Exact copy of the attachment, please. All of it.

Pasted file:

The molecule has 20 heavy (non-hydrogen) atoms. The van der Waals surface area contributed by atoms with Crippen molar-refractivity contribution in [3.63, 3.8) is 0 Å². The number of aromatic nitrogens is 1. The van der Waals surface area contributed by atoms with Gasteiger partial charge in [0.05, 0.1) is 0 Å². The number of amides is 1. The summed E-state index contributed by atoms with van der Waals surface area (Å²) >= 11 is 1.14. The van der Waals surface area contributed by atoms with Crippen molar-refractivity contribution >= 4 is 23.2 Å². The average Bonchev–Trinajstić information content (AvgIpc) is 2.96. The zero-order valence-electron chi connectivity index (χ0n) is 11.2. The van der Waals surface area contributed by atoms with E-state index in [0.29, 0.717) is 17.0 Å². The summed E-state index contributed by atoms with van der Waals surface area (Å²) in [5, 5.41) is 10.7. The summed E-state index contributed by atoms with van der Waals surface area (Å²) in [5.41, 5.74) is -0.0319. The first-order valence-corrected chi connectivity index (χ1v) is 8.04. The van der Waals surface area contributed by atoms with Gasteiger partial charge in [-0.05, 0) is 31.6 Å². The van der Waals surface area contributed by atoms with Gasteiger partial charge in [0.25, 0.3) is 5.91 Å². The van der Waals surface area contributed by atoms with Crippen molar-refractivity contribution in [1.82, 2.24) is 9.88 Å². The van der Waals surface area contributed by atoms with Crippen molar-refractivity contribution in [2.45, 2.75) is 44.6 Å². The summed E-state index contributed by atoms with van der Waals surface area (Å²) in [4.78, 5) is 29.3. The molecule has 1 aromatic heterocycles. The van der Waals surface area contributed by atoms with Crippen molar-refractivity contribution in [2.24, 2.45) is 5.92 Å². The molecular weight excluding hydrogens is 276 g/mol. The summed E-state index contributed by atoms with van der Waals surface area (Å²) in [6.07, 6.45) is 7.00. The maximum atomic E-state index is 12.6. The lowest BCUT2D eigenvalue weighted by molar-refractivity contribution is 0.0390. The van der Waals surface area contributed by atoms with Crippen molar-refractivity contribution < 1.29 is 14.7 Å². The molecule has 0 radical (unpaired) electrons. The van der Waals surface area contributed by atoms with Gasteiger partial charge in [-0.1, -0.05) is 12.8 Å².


The molecule has 20 heavy (non-hydrogen) atoms. The van der Waals surface area contributed by atoms with Crippen molar-refractivity contribution in [3.63, 3.8) is 0 Å². The number of aromatic nitrogens is 1. The van der Waals surface area contributed by atoms with Gasteiger partial charge in [0.05, 0.1) is 0 Å². The number of amides is 1. The summed E-state index contributed by atoms with van der Waals surface area (Å²) >= 11 is 1.14. The van der Waals surface area contributed by atoms with Crippen molar-refractivity contribution >= 4 is 23.2 Å². The average Bonchev–Trinajstić information content (AvgIpc) is 2.96. The zero-order valence-electron chi connectivity index (χ0n) is 11.2. The van der Waals surface area contributed by atoms with E-state index in [0.29, 0.717) is 17.0 Å². The summed E-state index contributed by atoms with van der Waals surface area (Å²) in [5, 5.41) is 10.7. The summed E-state index contributed by atoms with van der Waals surface area (Å²) in [5.41, 5.74) is -0.0319. The first-order valence-corrected chi connectivity index (χ1v) is 8.04. The van der Waals surface area contributed by atoms with Gasteiger partial charge in [-0.05, 0) is 31.6 Å². The van der Waals surface area contributed by atoms with Gasteiger partial charge in [0.25, 0.3) is 5.91 Å². The van der Waals surface area contributed by atoms with Crippen molar-refractivity contribution in [1.82, 2.24) is 9.88 Å². The van der Waals surface area contributed by atoms with Crippen molar-refractivity contribution in [2.45, 2.75) is 44.6 Å². The summed E-state index contributed by atoms with van der Waals surface area (Å²) in [4.78, 5) is 29.3. The molecule has 1 aromatic heterocycles. The van der Waals surface area contributed by atoms with Crippen molar-refractivity contribution in [2.24, 2.45) is 5.92 Å². The molecular weight excluding hydrogens is 276 g/mol. The summed E-state index contributed by atoms with van der Waals surface area (Å²) in [6.07, 6.45) is 7.00. The maximum atomic E-state index is 12.6. The lowest BCUT2D eigenvalue weighted by molar-refractivity contribution is 0.0390. The van der Waals surface area contributed by atoms with Crippen molar-refractivity contribution < 1.29 is 14.7 Å². The molecule has 0 radical (unpaired) electrons. The van der Waals surface area contributed by atoms with Gasteiger partial charge in [-0.1, -0.05) is 12.8 Å².